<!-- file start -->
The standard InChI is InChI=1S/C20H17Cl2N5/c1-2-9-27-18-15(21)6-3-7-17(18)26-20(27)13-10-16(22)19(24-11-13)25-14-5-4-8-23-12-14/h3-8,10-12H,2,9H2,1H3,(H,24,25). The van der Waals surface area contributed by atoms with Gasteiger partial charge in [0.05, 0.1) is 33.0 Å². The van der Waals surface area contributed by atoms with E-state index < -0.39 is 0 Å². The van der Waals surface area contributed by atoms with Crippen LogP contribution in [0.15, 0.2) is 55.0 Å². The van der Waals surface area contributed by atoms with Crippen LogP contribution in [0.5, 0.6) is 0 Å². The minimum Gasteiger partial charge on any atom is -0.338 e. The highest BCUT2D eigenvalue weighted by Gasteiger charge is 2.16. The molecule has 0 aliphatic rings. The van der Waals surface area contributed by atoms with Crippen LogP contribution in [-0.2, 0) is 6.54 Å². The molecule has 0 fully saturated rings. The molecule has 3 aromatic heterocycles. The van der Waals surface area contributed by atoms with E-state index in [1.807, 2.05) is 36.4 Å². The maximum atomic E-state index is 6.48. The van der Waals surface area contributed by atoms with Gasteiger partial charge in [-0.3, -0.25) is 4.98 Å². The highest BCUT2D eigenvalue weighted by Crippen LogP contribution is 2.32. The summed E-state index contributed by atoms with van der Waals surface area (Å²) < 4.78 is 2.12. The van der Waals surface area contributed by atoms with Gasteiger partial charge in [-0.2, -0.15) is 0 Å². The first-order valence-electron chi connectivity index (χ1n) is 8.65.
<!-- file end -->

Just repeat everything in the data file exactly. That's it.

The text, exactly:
The standard InChI is InChI=1S/C20H17Cl2N5/c1-2-9-27-18-15(21)6-3-7-17(18)26-20(27)13-10-16(22)19(24-11-13)25-14-5-4-8-23-12-14/h3-8,10-12H,2,9H2,1H3,(H,24,25). The van der Waals surface area contributed by atoms with Gasteiger partial charge in [0.05, 0.1) is 33.0 Å². The van der Waals surface area contributed by atoms with E-state index < -0.39 is 0 Å². The van der Waals surface area contributed by atoms with Crippen LogP contribution in [0.15, 0.2) is 55.0 Å². The van der Waals surface area contributed by atoms with Crippen LogP contribution in [0.5, 0.6) is 0 Å². The minimum Gasteiger partial charge on any atom is -0.338 e. The highest BCUT2D eigenvalue weighted by Gasteiger charge is 2.16. The molecule has 0 aliphatic rings. The van der Waals surface area contributed by atoms with Crippen LogP contribution in [-0.2, 0) is 6.54 Å². The molecule has 0 fully saturated rings. The molecule has 3 aromatic heterocycles. The van der Waals surface area contributed by atoms with E-state index in [1.807, 2.05) is 36.4 Å². The maximum atomic E-state index is 6.48. The van der Waals surface area contributed by atoms with Gasteiger partial charge in [-0.3, -0.25) is 4.98 Å². The highest BCUT2D eigenvalue weighted by Crippen LogP contribution is 2.32. The summed E-state index contributed by atoms with van der Waals surface area (Å²) < 4.78 is 2.12. The van der Waals surface area contributed by atoms with Gasteiger partial charge in [-0.2, -0.15) is 0 Å². The first-order valence-electron chi connectivity index (χ1n) is 8.65.